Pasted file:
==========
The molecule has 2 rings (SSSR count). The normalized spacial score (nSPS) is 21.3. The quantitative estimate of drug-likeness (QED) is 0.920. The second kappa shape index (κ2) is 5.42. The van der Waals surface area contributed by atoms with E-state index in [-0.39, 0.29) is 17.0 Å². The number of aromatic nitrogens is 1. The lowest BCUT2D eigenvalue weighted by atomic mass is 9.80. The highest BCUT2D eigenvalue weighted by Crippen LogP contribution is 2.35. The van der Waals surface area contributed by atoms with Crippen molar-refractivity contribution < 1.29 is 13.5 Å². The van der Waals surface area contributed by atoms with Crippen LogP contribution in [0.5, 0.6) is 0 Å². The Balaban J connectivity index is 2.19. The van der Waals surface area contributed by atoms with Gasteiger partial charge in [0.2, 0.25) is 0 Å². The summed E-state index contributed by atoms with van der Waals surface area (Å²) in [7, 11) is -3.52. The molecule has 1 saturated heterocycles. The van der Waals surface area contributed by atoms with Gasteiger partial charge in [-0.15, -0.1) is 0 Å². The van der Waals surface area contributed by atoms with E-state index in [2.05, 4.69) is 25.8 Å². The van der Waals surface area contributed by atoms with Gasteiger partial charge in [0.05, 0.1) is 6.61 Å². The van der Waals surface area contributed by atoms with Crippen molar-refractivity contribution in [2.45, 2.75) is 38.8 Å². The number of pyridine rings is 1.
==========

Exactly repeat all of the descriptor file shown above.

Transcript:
The molecule has 2 rings (SSSR count). The normalized spacial score (nSPS) is 21.3. The quantitative estimate of drug-likeness (QED) is 0.920. The second kappa shape index (κ2) is 5.42. The van der Waals surface area contributed by atoms with E-state index in [-0.39, 0.29) is 17.0 Å². The number of aromatic nitrogens is 1. The lowest BCUT2D eigenvalue weighted by atomic mass is 9.80. The highest BCUT2D eigenvalue weighted by Crippen LogP contribution is 2.35. The van der Waals surface area contributed by atoms with Crippen molar-refractivity contribution < 1.29 is 13.5 Å². The van der Waals surface area contributed by atoms with Crippen LogP contribution in [0.5, 0.6) is 0 Å². The Balaban J connectivity index is 2.19. The van der Waals surface area contributed by atoms with Gasteiger partial charge in [0.2, 0.25) is 0 Å². The summed E-state index contributed by atoms with van der Waals surface area (Å²) in [7, 11) is -3.52. The molecule has 1 saturated heterocycles. The van der Waals surface area contributed by atoms with Gasteiger partial charge in [-0.15, -0.1) is 0 Å². The van der Waals surface area contributed by atoms with E-state index in [2.05, 4.69) is 25.8 Å². The van der Waals surface area contributed by atoms with Gasteiger partial charge in [0.05, 0.1) is 6.61 Å². The van der Waals surface area contributed by atoms with Crippen molar-refractivity contribution in [2.45, 2.75) is 38.8 Å². The number of pyridine rings is 1.